Sharp’s family moved her to another Batavia nursing home on Oct. 3 and on Dec. 19 filed a lawsuit in State Supreme Court against Premier Genesee.
“You don’t really think it could be true or it could ever happen," Schmidt said of the maggots. "How would anyone feel having that happen to a loved one?”
Lisa Sofia, the chief executive officer of Premier Genesee, declined to comment on what happened to Sharp because of the pending lawsuit.
Discovery of maggots
Sharp, now 90, lacks mobility and has mild dementia, which was why her family placed her in the nursing home in June 2014 when the facility was known as the Genesee County Nursing Home.
A retired homemaker and grandmother, Sharp had lived in Erie County's Southtowns most of her life and served as a volunteer bringing library books to an East Aurora nursing home. About 20 years ago, she moved to Attica to be closer to her only child, Tarynn Willson, who is Schmidt’s mother.
Four days before Schmidt’s visit to see her grandmother, on Sept. 21, maggots were discovered in wounds on Sharp’s lower left leg, according to the Health Department investigation.
The wounds were caused by ruptured blisters from cellulitis bacterial infections. A licensed practical nurse hired through a staffing agency was changing old dressings on the wounds when the nurse “observed five – six maggots” on the wounds, flushed them down the toilet, completed treatment of the wounds and unsuccessfully attempted to alert the facility’s nursing supervisor of the situation, according to the Health Department investigation.
An additional two days passed before a wound specialist provided hands-on treatment. Even then, there was a mistake, the state determined.
The doctor told investigators that after removing dead tissue from Sharp's wounds, he did not have time to apply a new dressing and expected a nurse would complete the task. Instead, the wound was left uncovered for “five to nine hours,” allowing “enough time for a fly to have laid eggs on the resident’s leg causing the maggots,” the investigation stated.
Schmidt says the doctor should have taken the initiative and applied a fresh dressing.
“If a doctor comes in and debrides the wound, why can’t he spend a few moments and dress it for infection control?” said Schmidt, who is a nurse practitioner herself.
The facility’s director of nursing, in a statement to the Health Department investigator, said the time period of exposure was “unacceptable and provided ample time for a fly to lay eggs causing the maggots on Resident 1’s leg.”
Sharp’s medical file
Schmidt said that her training as a nurse practitioner and the behavior of the staff during her Sept. 25 visit raised her suspicions that there was more to the story.
“The director of nursing came to my grandmother’s room about 20 minutes later and acts like this is brand-new to her. They are trying to figure out what to do. They are saying, ‘We’re going to get housekeeping up here. We’re going to get the wound doctor. We’re going to put grandma in the shower and disinfect the room.' At the same time, there’s a roommate present with a family member. It was chaotic," Schmidt said.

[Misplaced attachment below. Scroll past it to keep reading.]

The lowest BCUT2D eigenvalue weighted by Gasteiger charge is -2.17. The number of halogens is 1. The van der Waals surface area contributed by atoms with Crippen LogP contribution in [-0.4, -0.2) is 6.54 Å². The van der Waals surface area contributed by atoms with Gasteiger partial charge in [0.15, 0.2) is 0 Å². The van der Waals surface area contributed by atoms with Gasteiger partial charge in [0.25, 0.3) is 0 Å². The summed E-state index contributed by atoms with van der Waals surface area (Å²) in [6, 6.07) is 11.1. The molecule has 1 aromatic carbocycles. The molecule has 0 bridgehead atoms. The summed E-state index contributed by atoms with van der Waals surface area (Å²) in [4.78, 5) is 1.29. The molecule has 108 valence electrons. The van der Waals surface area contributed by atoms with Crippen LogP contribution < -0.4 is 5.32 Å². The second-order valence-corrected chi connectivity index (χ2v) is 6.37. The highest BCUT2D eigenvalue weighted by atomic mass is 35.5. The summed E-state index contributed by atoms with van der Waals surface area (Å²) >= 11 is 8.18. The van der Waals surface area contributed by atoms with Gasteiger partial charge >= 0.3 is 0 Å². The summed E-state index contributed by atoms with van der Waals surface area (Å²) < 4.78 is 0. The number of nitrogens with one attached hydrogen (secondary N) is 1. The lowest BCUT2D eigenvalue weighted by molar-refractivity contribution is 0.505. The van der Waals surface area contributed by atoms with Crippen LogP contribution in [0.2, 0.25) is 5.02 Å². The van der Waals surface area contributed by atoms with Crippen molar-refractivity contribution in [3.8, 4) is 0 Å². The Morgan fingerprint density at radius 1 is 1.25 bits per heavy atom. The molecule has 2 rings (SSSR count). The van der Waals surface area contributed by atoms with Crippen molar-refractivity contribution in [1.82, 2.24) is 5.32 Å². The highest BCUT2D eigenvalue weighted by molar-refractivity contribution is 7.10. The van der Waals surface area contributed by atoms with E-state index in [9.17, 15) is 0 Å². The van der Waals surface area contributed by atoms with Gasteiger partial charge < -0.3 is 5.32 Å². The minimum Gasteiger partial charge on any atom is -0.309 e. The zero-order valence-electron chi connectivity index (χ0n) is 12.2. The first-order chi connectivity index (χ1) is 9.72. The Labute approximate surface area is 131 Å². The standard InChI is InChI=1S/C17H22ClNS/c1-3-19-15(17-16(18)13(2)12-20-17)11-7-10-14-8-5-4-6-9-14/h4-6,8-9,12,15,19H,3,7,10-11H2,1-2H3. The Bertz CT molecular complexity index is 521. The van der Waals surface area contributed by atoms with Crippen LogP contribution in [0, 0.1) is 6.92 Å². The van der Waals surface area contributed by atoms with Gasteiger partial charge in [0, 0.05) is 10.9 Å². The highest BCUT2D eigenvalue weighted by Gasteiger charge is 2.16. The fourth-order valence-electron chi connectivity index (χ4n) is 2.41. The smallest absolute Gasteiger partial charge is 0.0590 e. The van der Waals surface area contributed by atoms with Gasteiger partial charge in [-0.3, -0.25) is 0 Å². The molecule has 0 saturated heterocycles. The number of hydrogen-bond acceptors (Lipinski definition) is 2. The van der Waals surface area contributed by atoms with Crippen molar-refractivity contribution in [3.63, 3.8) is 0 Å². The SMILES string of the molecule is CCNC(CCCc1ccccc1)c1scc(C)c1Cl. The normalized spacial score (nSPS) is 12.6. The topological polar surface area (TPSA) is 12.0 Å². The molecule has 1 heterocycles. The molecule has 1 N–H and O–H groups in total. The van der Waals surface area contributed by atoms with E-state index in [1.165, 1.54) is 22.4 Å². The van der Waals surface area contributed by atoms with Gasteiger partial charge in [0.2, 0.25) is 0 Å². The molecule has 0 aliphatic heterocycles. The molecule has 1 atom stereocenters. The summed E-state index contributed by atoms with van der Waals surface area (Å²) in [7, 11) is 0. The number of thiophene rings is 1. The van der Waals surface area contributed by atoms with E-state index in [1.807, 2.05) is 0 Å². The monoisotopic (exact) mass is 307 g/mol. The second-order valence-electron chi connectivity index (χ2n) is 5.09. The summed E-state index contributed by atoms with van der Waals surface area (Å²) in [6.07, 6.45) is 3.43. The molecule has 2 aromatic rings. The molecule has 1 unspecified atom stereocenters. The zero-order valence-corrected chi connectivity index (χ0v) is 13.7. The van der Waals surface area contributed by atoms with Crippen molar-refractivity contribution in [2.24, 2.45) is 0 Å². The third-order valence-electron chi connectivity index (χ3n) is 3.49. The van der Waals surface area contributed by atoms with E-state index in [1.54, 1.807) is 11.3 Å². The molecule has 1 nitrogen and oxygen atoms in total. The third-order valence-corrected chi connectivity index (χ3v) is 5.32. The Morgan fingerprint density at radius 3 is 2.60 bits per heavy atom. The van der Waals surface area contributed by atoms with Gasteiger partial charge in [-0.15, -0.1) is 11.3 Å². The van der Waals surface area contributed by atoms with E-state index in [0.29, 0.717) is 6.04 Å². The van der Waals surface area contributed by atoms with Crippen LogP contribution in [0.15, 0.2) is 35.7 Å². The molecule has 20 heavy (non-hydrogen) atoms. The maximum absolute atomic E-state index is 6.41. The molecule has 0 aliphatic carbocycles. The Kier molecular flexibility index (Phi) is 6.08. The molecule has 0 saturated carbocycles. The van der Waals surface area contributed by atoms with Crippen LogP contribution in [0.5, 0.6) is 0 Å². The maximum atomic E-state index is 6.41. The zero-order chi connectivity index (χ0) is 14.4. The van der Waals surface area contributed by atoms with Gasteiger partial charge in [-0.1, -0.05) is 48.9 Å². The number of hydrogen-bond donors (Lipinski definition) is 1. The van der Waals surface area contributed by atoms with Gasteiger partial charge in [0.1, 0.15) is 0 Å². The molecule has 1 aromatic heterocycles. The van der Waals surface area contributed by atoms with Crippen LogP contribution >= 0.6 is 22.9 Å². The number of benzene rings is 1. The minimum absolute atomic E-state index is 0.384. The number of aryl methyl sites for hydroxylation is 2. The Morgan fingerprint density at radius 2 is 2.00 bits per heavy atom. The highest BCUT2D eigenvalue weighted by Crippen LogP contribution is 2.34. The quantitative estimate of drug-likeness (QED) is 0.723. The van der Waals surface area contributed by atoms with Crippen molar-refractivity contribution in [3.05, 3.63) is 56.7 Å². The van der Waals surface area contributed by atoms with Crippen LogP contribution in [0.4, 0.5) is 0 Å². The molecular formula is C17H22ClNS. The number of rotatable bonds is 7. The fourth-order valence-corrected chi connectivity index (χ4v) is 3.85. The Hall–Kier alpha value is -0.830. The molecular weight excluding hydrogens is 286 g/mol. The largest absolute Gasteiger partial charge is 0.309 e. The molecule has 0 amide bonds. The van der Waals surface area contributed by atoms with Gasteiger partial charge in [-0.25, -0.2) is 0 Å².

“But I knew the maggots couldn’t have just happened that day,” she said.
On Sept. 26, Schmidt tried calling the director of nursing but was informed the director was out of the office. “I then asked to speak with the nursing home administrator. We spoke briefly on the phone and I felt she was disregarding the situation,” Schmidt said.
Schmidt said she returned to the nursing home after work later that day and received her grandmother’s written permission to review her medical chart.
“That’s when I found out that this started on Sept. 21,” Schmidt said of the maggots, adding that she went to nursing home administrator Carole Francis’ office. “I had to wait 30 minutes, and in that time my mother arrived.”
Schmidt said the administrator refused to answer any questions during a five-minute meeting.
Sofia, the nursing home CEO, said that no staff members, including Francis, are allowed to speak to The News.
In the state investigation report, the director of nursing told an investigator that the licensed practical nurse who initially discovered the maggots has been banned from working at the facility “for lack of nursing supervision notification.”
The licensed practical nurse, however, told the investigator she not only recorded the incident in Sharp’s file, but also informed a registered nurse and tried “many times” to alert the nursing supervisor by phone, pages and texts, but could not reach her. The nursing supervisor told the investigator that her phone was not working that day, but that she had told personnel at different nursing stations she could be reached by page or text.
Schmidt and attorney Dean P. Smith, who represents Sharp in the lawsuit, say they believe the facility’s decision not to rehire the licensed practical nurse amounts to making her a scapegoat.
“The whole event when you look at the details of the state’s investigation is as nauseating as it is shocking to the conscience,” Smith said. “The excuses are absurd."